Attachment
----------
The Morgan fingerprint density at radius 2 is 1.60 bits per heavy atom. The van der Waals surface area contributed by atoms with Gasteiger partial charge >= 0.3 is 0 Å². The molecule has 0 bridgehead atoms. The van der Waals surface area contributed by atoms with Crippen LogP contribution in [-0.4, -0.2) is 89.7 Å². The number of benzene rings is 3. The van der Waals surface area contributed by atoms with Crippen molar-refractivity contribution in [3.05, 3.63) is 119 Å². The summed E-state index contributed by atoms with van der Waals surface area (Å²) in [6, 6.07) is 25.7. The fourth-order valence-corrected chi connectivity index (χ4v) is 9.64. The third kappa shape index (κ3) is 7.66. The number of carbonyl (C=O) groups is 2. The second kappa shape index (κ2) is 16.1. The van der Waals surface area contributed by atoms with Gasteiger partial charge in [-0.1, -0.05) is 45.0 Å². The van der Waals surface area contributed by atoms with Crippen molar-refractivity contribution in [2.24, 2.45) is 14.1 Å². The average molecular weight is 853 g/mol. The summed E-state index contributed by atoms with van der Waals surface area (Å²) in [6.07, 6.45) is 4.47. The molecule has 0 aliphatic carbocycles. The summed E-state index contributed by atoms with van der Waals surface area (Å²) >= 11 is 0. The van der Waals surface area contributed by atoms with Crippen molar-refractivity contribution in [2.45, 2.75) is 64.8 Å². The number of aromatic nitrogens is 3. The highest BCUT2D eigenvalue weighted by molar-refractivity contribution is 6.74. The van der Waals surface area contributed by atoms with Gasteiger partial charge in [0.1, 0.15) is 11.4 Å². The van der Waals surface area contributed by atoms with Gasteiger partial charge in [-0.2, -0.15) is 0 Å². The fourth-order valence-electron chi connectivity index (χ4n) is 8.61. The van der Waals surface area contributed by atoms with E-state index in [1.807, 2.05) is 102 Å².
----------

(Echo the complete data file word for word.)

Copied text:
The Morgan fingerprint density at radius 2 is 1.60 bits per heavy atom. The van der Waals surface area contributed by atoms with Gasteiger partial charge >= 0.3 is 0 Å². The molecule has 0 bridgehead atoms. The van der Waals surface area contributed by atoms with Crippen LogP contribution in [-0.4, -0.2) is 89.7 Å². The number of benzene rings is 3. The van der Waals surface area contributed by atoms with Crippen molar-refractivity contribution in [3.05, 3.63) is 119 Å². The summed E-state index contributed by atoms with van der Waals surface area (Å²) in [6, 6.07) is 25.7. The fourth-order valence-corrected chi connectivity index (χ4v) is 9.64. The third kappa shape index (κ3) is 7.66. The number of carbonyl (C=O) groups is 2. The second kappa shape index (κ2) is 16.1. The van der Waals surface area contributed by atoms with Gasteiger partial charge in [-0.1, -0.05) is 45.0 Å². The van der Waals surface area contributed by atoms with Crippen molar-refractivity contribution in [2.24, 2.45) is 14.1 Å². The average molecular weight is 853 g/mol. The summed E-state index contributed by atoms with van der Waals surface area (Å²) in [6.07, 6.45) is 4.47. The molecule has 0 aliphatic carbocycles. The summed E-state index contributed by atoms with van der Waals surface area (Å²) >= 11 is 0. The van der Waals surface area contributed by atoms with Crippen molar-refractivity contribution in [2.45, 2.75) is 64.8 Å². The number of aromatic nitrogens is 3. The highest BCUT2D eigenvalue weighted by molar-refractivity contribution is 6.74. The van der Waals surface area contributed by atoms with Gasteiger partial charge in [0.1, 0.15) is 11.4 Å². The van der Waals surface area contributed by atoms with Gasteiger partial charge in [-0.2, -0.15) is 0 Å². The fourth-order valence-electron chi connectivity index (χ4n) is 8.61. The van der Waals surface area contributed by atoms with E-state index in [1.807, 2.05) is 102 Å².